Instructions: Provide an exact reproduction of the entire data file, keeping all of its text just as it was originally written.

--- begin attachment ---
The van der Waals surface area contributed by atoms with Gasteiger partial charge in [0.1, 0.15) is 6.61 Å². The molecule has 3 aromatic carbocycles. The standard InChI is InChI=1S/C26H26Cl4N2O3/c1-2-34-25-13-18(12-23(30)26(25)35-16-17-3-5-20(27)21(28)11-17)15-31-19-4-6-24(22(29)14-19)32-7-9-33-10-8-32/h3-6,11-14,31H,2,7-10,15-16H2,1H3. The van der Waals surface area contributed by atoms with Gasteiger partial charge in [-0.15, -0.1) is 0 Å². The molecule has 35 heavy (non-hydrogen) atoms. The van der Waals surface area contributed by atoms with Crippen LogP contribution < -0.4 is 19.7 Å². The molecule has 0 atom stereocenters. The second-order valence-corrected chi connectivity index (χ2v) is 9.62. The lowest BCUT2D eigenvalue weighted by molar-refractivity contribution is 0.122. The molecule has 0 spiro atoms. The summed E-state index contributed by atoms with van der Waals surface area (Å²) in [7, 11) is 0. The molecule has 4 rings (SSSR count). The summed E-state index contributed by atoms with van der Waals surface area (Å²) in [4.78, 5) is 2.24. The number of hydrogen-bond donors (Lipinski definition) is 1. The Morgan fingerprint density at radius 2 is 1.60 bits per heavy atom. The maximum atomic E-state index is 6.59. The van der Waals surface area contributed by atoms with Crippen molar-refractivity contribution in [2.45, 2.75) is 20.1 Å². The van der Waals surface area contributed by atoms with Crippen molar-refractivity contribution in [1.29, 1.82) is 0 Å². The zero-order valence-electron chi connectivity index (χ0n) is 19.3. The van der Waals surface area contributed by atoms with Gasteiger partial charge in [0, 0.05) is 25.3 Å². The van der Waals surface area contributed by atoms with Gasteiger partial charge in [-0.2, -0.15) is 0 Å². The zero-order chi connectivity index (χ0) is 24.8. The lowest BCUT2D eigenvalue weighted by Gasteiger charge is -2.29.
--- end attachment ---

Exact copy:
The van der Waals surface area contributed by atoms with Gasteiger partial charge in [0.1, 0.15) is 6.61 Å². The molecule has 3 aromatic carbocycles. The standard InChI is InChI=1S/C26H26Cl4N2O3/c1-2-34-25-13-18(12-23(30)26(25)35-16-17-3-5-20(27)21(28)11-17)15-31-19-4-6-24(22(29)14-19)32-7-9-33-10-8-32/h3-6,11-14,31H,2,7-10,15-16H2,1H3. The van der Waals surface area contributed by atoms with Gasteiger partial charge in [-0.15, -0.1) is 0 Å². The molecule has 35 heavy (non-hydrogen) atoms. The van der Waals surface area contributed by atoms with Crippen LogP contribution < -0.4 is 19.7 Å². The molecule has 0 atom stereocenters. The second-order valence-corrected chi connectivity index (χ2v) is 9.62. The lowest BCUT2D eigenvalue weighted by molar-refractivity contribution is 0.122. The molecule has 0 spiro atoms. The summed E-state index contributed by atoms with van der Waals surface area (Å²) in [7, 11) is 0. The molecule has 4 rings (SSSR count). The summed E-state index contributed by atoms with van der Waals surface area (Å²) in [4.78, 5) is 2.24. The number of hydrogen-bond donors (Lipinski definition) is 1. The Morgan fingerprint density at radius 2 is 1.60 bits per heavy atom. The maximum atomic E-state index is 6.59. The van der Waals surface area contributed by atoms with Crippen molar-refractivity contribution in [2.45, 2.75) is 20.1 Å². The van der Waals surface area contributed by atoms with Crippen molar-refractivity contribution in [1.29, 1.82) is 0 Å². The zero-order valence-electron chi connectivity index (χ0n) is 19.3. The van der Waals surface area contributed by atoms with Gasteiger partial charge in [0, 0.05) is 25.3 Å². The van der Waals surface area contributed by atoms with Gasteiger partial charge in [-0.2, -0.15) is 0 Å². The zero-order chi connectivity index (χ0) is 24.8. The lowest BCUT2D eigenvalue weighted by Gasteiger charge is -2.29.